Uncontrolled release of pollutants from burning coal beds and waste banks presents potential environmental and human health hazards. On a global scale, the emissions of large volumes of greenhouse gases from burning coal beds may contribute to climate change that alters ecosystems and patterns of disease occurrence. On regional and local scales, the emissions from burning coal beds and waste banks of acidic gases, particulates, organic compounds, and trace elements can contribute to a range of respiratory and other human health problems. Although there are few published reports of health problems caused by these emissions, the potential for problems can be significant. In India, large numbers of people have been displaced from their homes because of health problems caused by emissions from burning coal beds. Volatile elements such as arsenic, fluorine, mercury, and selenium are commonly enriched in coal deposits. Burning coal beds can volatilize these elements, which then can be inhaled, or adsorbed on crops and foods, taken up by livestock or bioaccumulated in birds and fish. Some of these elements can condense on dust particles that can be inhaled or ingested. In addition, selenium, arsenic, lead, tin, bismuth, fluorine, and other elements condense where the hot gaseous emissions come in contact with ambient air, forming mats of concentrated efflorescent minerals on the surface of the ground. These mats can be leached by rainwater and washed into local water bodies providing other potential routes of exposure. Although there are little data linking burning coal beds and waste banks to known health problems, a possibly analogous situation exists in rural China where mineralized coal burned in a residential environment has caused widespread and severe health problems such as fluorosis and arseniasis.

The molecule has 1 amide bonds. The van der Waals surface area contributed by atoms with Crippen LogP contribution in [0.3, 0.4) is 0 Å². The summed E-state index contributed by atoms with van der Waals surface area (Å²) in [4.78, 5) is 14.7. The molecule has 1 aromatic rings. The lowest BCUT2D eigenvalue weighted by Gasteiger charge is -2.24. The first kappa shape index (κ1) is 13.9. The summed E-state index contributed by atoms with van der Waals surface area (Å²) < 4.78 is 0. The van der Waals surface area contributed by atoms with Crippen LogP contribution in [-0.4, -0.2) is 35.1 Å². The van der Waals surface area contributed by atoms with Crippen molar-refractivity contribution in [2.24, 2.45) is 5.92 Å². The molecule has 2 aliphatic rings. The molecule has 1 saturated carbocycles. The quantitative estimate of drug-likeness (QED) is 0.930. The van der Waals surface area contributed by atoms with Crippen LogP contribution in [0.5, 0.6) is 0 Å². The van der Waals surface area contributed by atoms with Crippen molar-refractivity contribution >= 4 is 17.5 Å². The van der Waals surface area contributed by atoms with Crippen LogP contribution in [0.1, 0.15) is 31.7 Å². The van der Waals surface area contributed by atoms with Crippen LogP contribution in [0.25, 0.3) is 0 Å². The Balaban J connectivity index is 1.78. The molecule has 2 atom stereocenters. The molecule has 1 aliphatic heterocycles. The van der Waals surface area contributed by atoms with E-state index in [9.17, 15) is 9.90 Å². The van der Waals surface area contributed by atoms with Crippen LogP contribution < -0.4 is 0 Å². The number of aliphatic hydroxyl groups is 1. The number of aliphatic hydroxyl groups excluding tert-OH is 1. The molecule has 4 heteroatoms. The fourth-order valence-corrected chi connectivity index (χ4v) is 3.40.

Robert B Finkelman

2004-01-01T23:59:59.000Z

19

Cooperative Research Program in Coal-Waste Liquefaction  

SciTech Connect (OSTI)